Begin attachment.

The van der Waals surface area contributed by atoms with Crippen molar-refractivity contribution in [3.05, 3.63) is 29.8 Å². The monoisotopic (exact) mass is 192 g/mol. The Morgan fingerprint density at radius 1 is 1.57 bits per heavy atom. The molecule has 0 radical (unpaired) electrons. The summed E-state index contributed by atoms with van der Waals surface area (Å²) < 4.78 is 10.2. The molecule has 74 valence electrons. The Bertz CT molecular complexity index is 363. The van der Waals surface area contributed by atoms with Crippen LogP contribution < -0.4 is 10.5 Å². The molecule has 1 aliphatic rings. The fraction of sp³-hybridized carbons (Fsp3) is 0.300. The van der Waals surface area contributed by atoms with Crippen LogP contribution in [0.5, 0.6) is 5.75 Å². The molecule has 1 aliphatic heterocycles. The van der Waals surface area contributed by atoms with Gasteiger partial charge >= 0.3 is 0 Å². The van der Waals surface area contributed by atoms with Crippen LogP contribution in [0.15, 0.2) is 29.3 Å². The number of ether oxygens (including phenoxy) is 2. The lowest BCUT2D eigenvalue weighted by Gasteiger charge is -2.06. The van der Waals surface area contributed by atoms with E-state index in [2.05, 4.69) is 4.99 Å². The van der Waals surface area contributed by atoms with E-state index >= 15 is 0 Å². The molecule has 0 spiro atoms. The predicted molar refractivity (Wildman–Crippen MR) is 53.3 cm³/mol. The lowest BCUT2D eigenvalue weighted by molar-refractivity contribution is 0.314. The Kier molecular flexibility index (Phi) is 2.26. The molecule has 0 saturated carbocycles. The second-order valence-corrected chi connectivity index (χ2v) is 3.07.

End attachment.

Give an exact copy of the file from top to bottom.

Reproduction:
The van der Waals surface area contributed by atoms with Crippen molar-refractivity contribution in [3.05, 3.63) is 29.8 Å². The monoisotopic (exact) mass is 192 g/mol. The Morgan fingerprint density at radius 1 is 1.57 bits per heavy atom. The molecule has 0 radical (unpaired) electrons. The summed E-state index contributed by atoms with van der Waals surface area (Å²) < 4.78 is 10.2. The molecule has 74 valence electrons. The Bertz CT molecular complexity index is 363. The van der Waals surface area contributed by atoms with Crippen LogP contribution < -0.4 is 10.5 Å². The molecule has 1 aliphatic rings. The fraction of sp³-hybridized carbons (Fsp3) is 0.300. The van der Waals surface area contributed by atoms with Crippen LogP contribution in [0.5, 0.6) is 5.75 Å². The molecule has 1 aliphatic heterocycles. The van der Waals surface area contributed by atoms with Gasteiger partial charge >= 0.3 is 0 Å². The van der Waals surface area contributed by atoms with Crippen LogP contribution in [0.15, 0.2) is 29.3 Å². The number of ether oxygens (including phenoxy) is 2. The lowest BCUT2D eigenvalue weighted by Gasteiger charge is -2.06. The van der Waals surface area contributed by atoms with E-state index in [2.05, 4.69) is 4.99 Å². The van der Waals surface area contributed by atoms with E-state index >= 15 is 0 Å². The molecule has 0 spiro atoms. The predicted molar refractivity (Wildman–Crippen MR) is 53.3 cm³/mol. The lowest BCUT2D eigenvalue weighted by molar-refractivity contribution is 0.314. The Kier molecular flexibility index (Phi) is 2.26. The molecule has 0 saturated carbocycles. The second-order valence-corrected chi connectivity index (χ2v) is 3.07.